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  2. Dee
  3. When and where to fish

When to fish

Length of season

The salmon fishing season opens on 1st February and closes on 15th October, for beats below Aboyne Bridge. For beats above Aboyne Bridge, the fishing season finishes on the 30th September.

Spring fishing

The River Dee is famed for its spring salmon fishing and remains the best river to try for an early run springer on the fly. Traditionally, given a cold winter, the best of the early spring fishing in February and March is on the lower and lower-middle beats.

Water height and temperature influence the speed at which fish migrate upstream. In the spring snow and rain in the western catchment can change water conditions dramatically, and with the right conditions, fish run quickly upstream. As the water warms from mid-March they begin to spread out as they head for the upper river. April and May see the main body of spring fish passing through the middle beats into the upper river. These are wonderful months to be on the Dee.

Summer fishing

The Dee's summer salmon and grilse are the most abundant of the river's fish stocks and provide excellent sport for local and visiting anglers.

In late June and into July, we expect to see summer salmon and grilse arriving in good numbers.

The sea trout arrive during May. They provide excellent opportunities for anglers, many of whom choose to fish through the night for these elusive and hard fighting trout.

Autumn Fishing

Autumn runs of salmon build from mid-August and are in full swing by September, providing excellent sport for anglers throughout the river. Many of the lower beats come into their own at this time.


Where to fish

The river is split into three reaches – upper, middle and lower – which fish at their best at different times of the year, dependent on water conditions.

Upper river

In its size and character, the upper Dee resembles a fast and rocky highland river, although there are larger holding pools. Famous beats include Dinnet, Headinch and Cambus O May and Monaltrie and Lower Invercauld.

There is a fantastic variety of pools, flowing over bedrock and gravel, each presenting a different challenge.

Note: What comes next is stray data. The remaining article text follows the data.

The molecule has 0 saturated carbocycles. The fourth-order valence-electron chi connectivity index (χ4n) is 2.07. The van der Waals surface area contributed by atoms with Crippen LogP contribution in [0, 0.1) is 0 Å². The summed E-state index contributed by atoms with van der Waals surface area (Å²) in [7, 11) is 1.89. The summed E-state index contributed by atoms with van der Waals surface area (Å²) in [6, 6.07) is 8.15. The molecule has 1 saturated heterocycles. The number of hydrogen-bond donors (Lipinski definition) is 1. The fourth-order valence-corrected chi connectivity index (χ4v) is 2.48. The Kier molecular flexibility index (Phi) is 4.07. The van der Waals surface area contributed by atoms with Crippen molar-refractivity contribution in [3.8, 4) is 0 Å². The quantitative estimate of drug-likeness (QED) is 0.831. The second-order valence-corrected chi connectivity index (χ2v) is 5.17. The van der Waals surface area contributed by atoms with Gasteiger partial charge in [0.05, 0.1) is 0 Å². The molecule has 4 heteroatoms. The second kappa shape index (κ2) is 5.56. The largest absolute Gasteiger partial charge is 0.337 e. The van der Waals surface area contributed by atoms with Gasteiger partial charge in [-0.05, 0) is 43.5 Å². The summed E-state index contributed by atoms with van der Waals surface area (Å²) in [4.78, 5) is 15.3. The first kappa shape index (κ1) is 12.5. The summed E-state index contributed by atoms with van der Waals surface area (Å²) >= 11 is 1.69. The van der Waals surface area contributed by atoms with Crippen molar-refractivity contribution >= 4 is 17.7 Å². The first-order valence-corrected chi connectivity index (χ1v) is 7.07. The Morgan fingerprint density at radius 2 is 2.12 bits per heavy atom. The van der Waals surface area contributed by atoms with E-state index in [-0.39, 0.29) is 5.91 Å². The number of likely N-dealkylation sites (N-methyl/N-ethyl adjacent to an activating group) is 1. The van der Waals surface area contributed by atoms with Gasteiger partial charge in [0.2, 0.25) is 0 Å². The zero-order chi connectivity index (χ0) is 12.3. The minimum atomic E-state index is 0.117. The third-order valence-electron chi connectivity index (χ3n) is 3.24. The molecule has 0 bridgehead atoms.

The river is more intimate here and pools such as McLaren’s at Crathie, Coynach at Abergeldie, Polslake at Lower Invercauld, Tassachd at Cambus O May and the Bobbies at Dinnet/Deecastle all require a degree of stealth.


Middle river

These beats begin with Aboyne Water on the left bank and Birse on the right. The river widens at this point and reveals yet more excellent fly water, such as Red Rock and Lummels.

This stretch of the river downstream to Banchory features many classic fly beats such as the Mill Pool at Dess, The Gannets at Ballogie, Greenbanks at Borrowston, the Morel at Upper Blackhall, the Grey Mare at Cairnton and Middle Blackhall, the Roe Pot at Little Blackhall and Inchmarlo, and Bohore at Lower Blackhall and Kinneskie.

The wading can be mixed – there are some difficult steps, but much of the fishing can be enjoyed off the bank.

In a mild winter, the fish can be in this part of the river in good numbers on opening day.


Lower river

It begins immediately below Banchory road bridge and traditionally fishes best for early salmon and also late-summer and autumn fish.

The Banchory beat can do well in the spring and be prolific in the summer months as the fish build up waiting to run the Feugh.

Along this lower stretch are more delightful spring pools, such as Jetties at Invery and Tilquhillie, Birkenbaud at Crathes Castle, the Bridge at Lower Crathes and West Durris, and Durris Stream at Park.

Pools such as the Kirk at Upper Drum and Lower Durris, Alfred’s Pot at Altries, and The Lawson at Tilbouries and Middle Drum can all be prolific late-summer and back-end pools.

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